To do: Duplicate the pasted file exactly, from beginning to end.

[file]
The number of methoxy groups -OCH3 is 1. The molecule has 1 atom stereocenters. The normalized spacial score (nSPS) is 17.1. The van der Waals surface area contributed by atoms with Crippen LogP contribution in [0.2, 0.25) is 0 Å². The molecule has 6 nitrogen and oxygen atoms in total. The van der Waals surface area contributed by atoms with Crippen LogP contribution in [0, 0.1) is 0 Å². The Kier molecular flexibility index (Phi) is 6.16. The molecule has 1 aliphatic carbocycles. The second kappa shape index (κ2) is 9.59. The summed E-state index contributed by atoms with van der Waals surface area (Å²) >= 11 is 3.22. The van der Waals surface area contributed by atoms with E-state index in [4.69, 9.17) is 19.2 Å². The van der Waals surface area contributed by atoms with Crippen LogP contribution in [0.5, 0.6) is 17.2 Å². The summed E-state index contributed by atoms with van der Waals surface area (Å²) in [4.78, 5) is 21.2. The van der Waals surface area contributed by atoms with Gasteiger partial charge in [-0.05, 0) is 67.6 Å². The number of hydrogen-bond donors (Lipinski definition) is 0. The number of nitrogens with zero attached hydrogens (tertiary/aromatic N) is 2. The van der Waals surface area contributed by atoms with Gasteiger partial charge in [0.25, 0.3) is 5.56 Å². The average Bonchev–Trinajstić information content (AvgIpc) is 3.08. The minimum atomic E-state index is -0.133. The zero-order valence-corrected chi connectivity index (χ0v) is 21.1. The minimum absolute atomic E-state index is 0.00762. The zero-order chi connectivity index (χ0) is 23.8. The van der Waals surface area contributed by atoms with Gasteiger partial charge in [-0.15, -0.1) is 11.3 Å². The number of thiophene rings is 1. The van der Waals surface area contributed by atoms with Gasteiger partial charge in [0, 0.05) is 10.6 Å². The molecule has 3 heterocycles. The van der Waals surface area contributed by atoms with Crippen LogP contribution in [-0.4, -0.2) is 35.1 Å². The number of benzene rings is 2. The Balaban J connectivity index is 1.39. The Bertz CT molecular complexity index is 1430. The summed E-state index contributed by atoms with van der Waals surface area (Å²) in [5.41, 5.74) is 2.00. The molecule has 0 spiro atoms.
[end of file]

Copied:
The number of methoxy groups -OCH3 is 1. The molecule has 1 atom stereocenters. The normalized spacial score (nSPS) is 17.1. The van der Waals surface area contributed by atoms with Crippen LogP contribution in [0.2, 0.25) is 0 Å². The molecule has 6 nitrogen and oxygen atoms in total. The van der Waals surface area contributed by atoms with Crippen LogP contribution in [0, 0.1) is 0 Å². The Kier molecular flexibility index (Phi) is 6.16. The molecule has 1 aliphatic carbocycles. The second kappa shape index (κ2) is 9.59. The summed E-state index contributed by atoms with van der Waals surface area (Å²) >= 11 is 3.22. The van der Waals surface area contributed by atoms with E-state index in [4.69, 9.17) is 19.2 Å². The van der Waals surface area contributed by atoms with Crippen LogP contribution in [0.5, 0.6) is 17.2 Å². The summed E-state index contributed by atoms with van der Waals surface area (Å²) in [4.78, 5) is 21.2. The van der Waals surface area contributed by atoms with Gasteiger partial charge in [-0.05, 0) is 67.6 Å². The number of hydrogen-bond donors (Lipinski definition) is 0. The number of nitrogens with zero attached hydrogens (tertiary/aromatic N) is 2. The van der Waals surface area contributed by atoms with Gasteiger partial charge in [0.25, 0.3) is 5.56 Å². The average Bonchev–Trinajstić information content (AvgIpc) is 3.08. The minimum atomic E-state index is -0.133. The zero-order valence-corrected chi connectivity index (χ0v) is 21.1. The minimum absolute atomic E-state index is 0.00762. The zero-order chi connectivity index (χ0) is 23.8. The van der Waals surface area contributed by atoms with Gasteiger partial charge in [-0.15, -0.1) is 11.3 Å². The number of thiophene rings is 1. The van der Waals surface area contributed by atoms with Gasteiger partial charge in [0, 0.05) is 10.6 Å². The molecule has 3 heterocycles. The van der Waals surface area contributed by atoms with Crippen LogP contribution in [-0.4, -0.2) is 35.1 Å². The number of benzene rings is 2. The Balaban J connectivity index is 1.39. The Bertz CT molecular complexity index is 1430. The summed E-state index contributed by atoms with van der Waals surface area (Å²) in [5.41, 5.74) is 2.00. The molecule has 0 spiro atoms.